AKA the national parks we have today aren't going to save all species.

    11. random disappearance of resources or habitats will occur fre- quently in small sites but rarely, if ever, in large ones

      Reminds me of the Single Large or Several Small/SLOSS debate on habitat patch size.

    12. phytophagous

      A thesaurus' way to say herbivore, or feeding on plants.

    13. every species is essential for community function

      I don't think that every species is essential, but I do think that it's impossible for a species to be added to or taken out of a community and no effect to result from that.

    14. but mutualis- tic relationships are frequent

      In a way, you could almost say that some predator-prey dynamics are mutualistic - the prey species keeps the predator alive, obviously, but the predator keeps the prey species in check so they don't overpopulate, overconsume their limiting resources, and become bogged down by disease

    15. benign neglect

      Never thought I would ever think of this as not an oxymoron, but it makes sense.

    16. multi- disciplinary approaches will ultimate- ly be the most fruitful

      Makes sense - the more information we have, the better we can understand something (of course, that also means the more information we have to wade through, like introns and exons on a DNA strand)

    17. ductionism

      Reductionism: "the practice of analyzing and describing a complex phenomenon in terms of phenomena that are held to represent a simpler or more fundamental level, especially when this is said to provide a sufficient explanation" or rather, many biologists are interested in the big picture rather than smaller details for how ecosystems work.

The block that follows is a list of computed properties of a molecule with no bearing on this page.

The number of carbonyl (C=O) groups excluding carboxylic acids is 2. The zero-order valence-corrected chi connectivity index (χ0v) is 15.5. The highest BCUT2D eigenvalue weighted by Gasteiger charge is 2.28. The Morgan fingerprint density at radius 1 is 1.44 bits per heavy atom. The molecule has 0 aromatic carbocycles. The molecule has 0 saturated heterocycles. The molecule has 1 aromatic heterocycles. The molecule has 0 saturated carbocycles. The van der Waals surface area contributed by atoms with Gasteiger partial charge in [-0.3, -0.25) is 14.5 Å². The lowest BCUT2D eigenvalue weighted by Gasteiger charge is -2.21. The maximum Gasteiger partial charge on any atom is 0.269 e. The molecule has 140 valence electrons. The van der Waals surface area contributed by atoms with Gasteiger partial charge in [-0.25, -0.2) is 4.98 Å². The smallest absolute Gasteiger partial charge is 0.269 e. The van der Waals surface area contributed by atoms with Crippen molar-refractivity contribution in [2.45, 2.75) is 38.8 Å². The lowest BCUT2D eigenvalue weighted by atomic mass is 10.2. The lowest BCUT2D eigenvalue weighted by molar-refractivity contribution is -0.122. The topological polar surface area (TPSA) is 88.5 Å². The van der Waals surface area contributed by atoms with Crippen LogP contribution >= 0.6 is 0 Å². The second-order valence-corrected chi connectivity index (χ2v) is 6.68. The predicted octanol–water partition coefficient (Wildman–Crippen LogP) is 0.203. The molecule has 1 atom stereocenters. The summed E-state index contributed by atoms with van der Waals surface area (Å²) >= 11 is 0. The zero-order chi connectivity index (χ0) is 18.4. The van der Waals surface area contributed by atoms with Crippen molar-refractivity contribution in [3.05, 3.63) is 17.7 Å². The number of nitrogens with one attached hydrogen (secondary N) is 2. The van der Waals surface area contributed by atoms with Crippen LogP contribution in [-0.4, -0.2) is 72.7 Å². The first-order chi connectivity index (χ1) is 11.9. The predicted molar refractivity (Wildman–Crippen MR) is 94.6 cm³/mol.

18. fisheries bi- ology, forestry, and wildlife manage- ment

      It seems like the first two fields are more interested in (or at least have roots in) their dominant subject for human purposes - making sure we have enough lumber to build with and fish to fish out, rather than protecting forests and aquatic ecosystems for the sake of protecting them.

    19. social science disciplines

      Hence why the conservation biology has a boatload of non-science requirements!

    20. crisis-oriented disci- plines

      One of my summer field station professors said something similar to this - he had the opinion that there's a great deal of knowledge we can gain from simply studying how species and communities and landscapes work, but even better is doing something with all that knowledge to actively help the wildlife that we study.

    21. cancer

      In this analogy, are humans the cancer? Or are we like cigarettes or PCBs, a cause?

    22. re being asked for advic

      The unfortunate paradox of conservation biology - as conservation issues and climate change's effects grow and become more devastating, conservation biologists are almost benefited, as demand grows for their/our work.

    23. s intuition as well as informatio

      With this wording, the author definitely makes it sound like experience is invaluable for accurately gauging and resolving conservation situations (as I've learned from the world of applying to science jobs, experience is a huge part of getting the job, or getting the job done, in this case)

    24. other agents

      Wonder what they mean by other agents, interesting. Maybe they mean, for example, species at risk of going extinct for other reasons besides human impact?